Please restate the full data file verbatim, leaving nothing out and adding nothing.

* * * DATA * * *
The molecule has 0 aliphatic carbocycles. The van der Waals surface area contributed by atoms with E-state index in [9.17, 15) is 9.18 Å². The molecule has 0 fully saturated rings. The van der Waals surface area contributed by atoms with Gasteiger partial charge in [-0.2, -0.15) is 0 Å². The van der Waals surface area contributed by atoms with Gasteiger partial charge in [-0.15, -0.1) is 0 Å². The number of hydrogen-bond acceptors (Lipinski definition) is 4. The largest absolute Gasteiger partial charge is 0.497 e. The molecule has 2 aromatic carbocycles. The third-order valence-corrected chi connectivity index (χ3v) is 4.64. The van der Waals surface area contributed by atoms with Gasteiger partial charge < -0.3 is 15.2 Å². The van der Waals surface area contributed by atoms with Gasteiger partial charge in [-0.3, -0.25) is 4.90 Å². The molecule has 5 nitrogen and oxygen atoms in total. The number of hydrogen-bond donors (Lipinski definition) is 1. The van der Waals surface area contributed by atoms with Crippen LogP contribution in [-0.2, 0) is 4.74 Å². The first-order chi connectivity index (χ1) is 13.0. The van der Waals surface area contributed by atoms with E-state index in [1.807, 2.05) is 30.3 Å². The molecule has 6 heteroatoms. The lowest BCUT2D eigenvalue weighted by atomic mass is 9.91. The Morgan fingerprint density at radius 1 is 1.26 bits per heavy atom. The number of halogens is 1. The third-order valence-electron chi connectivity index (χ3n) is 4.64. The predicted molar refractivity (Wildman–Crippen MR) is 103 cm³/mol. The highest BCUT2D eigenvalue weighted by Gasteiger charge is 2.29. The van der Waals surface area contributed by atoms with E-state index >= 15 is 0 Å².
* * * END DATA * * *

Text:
The molecule has 0 aliphatic carbocycles. The van der Waals surface area contributed by atoms with E-state index in [9.17, 15) is 9.18 Å². The molecule has 0 fully saturated rings. The van der Waals surface area contributed by atoms with Gasteiger partial charge in [-0.2, -0.15) is 0 Å². The van der Waals surface area contributed by atoms with Gasteiger partial charge in [-0.15, -0.1) is 0 Å². The number of hydrogen-bond acceptors (Lipinski definition) is 4. The largest absolute Gasteiger partial charge is 0.497 e. The molecule has 2 aromatic carbocycles. The third-order valence-corrected chi connectivity index (χ3v) is 4.64. The van der Waals surface area contributed by atoms with Gasteiger partial charge < -0.3 is 15.2 Å². The van der Waals surface area contributed by atoms with Gasteiger partial charge in [-0.3, -0.25) is 4.90 Å². The molecule has 5 nitrogen and oxygen atoms in total. The number of hydrogen-bond donors (Lipinski definition) is 1. The van der Waals surface area contributed by atoms with Crippen LogP contribution in [-0.2, 0) is 4.74 Å². The first-order chi connectivity index (χ1) is 13.0. The van der Waals surface area contributed by atoms with E-state index in [1.807, 2.05) is 30.3 Å². The molecule has 6 heteroatoms. The lowest BCUT2D eigenvalue weighted by atomic mass is 9.91. The Morgan fingerprint density at radius 1 is 1.26 bits per heavy atom. The number of halogens is 1. The third-order valence-electron chi connectivity index (χ3n) is 4.64. The predicted molar refractivity (Wildman–Crippen MR) is 103 cm³/mol. The highest BCUT2D eigenvalue weighted by Gasteiger charge is 2.29. The van der Waals surface area contributed by atoms with E-state index >= 15 is 0 Å².